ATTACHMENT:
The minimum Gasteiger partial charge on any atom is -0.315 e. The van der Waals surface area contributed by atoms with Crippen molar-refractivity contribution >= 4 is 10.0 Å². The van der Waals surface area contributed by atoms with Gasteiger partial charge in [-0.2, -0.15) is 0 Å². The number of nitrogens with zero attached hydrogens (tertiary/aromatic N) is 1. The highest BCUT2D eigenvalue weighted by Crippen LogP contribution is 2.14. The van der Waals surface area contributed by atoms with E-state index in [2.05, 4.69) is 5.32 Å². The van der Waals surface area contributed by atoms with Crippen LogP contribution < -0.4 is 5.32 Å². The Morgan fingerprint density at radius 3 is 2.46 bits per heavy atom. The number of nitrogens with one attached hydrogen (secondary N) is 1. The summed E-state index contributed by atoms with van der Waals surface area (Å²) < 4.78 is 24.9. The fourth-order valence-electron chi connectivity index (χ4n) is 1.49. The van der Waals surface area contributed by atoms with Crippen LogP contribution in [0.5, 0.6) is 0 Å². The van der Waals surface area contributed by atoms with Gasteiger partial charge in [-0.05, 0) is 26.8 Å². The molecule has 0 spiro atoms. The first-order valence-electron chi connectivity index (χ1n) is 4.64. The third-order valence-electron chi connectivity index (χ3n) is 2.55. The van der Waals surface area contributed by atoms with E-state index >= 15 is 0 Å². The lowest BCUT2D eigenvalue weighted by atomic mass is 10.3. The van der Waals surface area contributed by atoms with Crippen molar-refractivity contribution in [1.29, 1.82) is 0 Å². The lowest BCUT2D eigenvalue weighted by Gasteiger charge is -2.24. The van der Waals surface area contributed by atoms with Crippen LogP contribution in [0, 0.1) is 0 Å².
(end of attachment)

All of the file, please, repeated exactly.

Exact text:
The minimum Gasteiger partial charge on any atom is -0.315 e. The van der Waals surface area contributed by atoms with Crippen molar-refractivity contribution >= 4 is 10.0 Å². The van der Waals surface area contributed by atoms with Gasteiger partial charge in [-0.2, -0.15) is 0 Å². The number of nitrogens with zero attached hydrogens (tertiary/aromatic N) is 1. The highest BCUT2D eigenvalue weighted by Crippen LogP contribution is 2.14. The van der Waals surface area contributed by atoms with E-state index in [2.05, 4.69) is 5.32 Å². The van der Waals surface area contributed by atoms with Crippen LogP contribution < -0.4 is 5.32 Å². The Morgan fingerprint density at radius 3 is 2.46 bits per heavy atom. The number of nitrogens with one attached hydrogen (secondary N) is 1. The summed E-state index contributed by atoms with van der Waals surface area (Å²) < 4.78 is 24.9. The fourth-order valence-electron chi connectivity index (χ4n) is 1.49. The van der Waals surface area contributed by atoms with Crippen LogP contribution in [0.5, 0.6) is 0 Å². The van der Waals surface area contributed by atoms with Gasteiger partial charge in [-0.05, 0) is 26.8 Å². The molecule has 0 spiro atoms. The first-order valence-electron chi connectivity index (χ1n) is 4.64. The third-order valence-electron chi connectivity index (χ3n) is 2.55. The van der Waals surface area contributed by atoms with E-state index >= 15 is 0 Å². The lowest BCUT2D eigenvalue weighted by atomic mass is 10.3. The van der Waals surface area contributed by atoms with Crippen molar-refractivity contribution in [1.29, 1.82) is 0 Å². The lowest BCUT2D eigenvalue weighted by Gasteiger charge is -2.24. The van der Waals surface area contributed by atoms with Crippen LogP contribution in [0, 0.1) is 0 Å².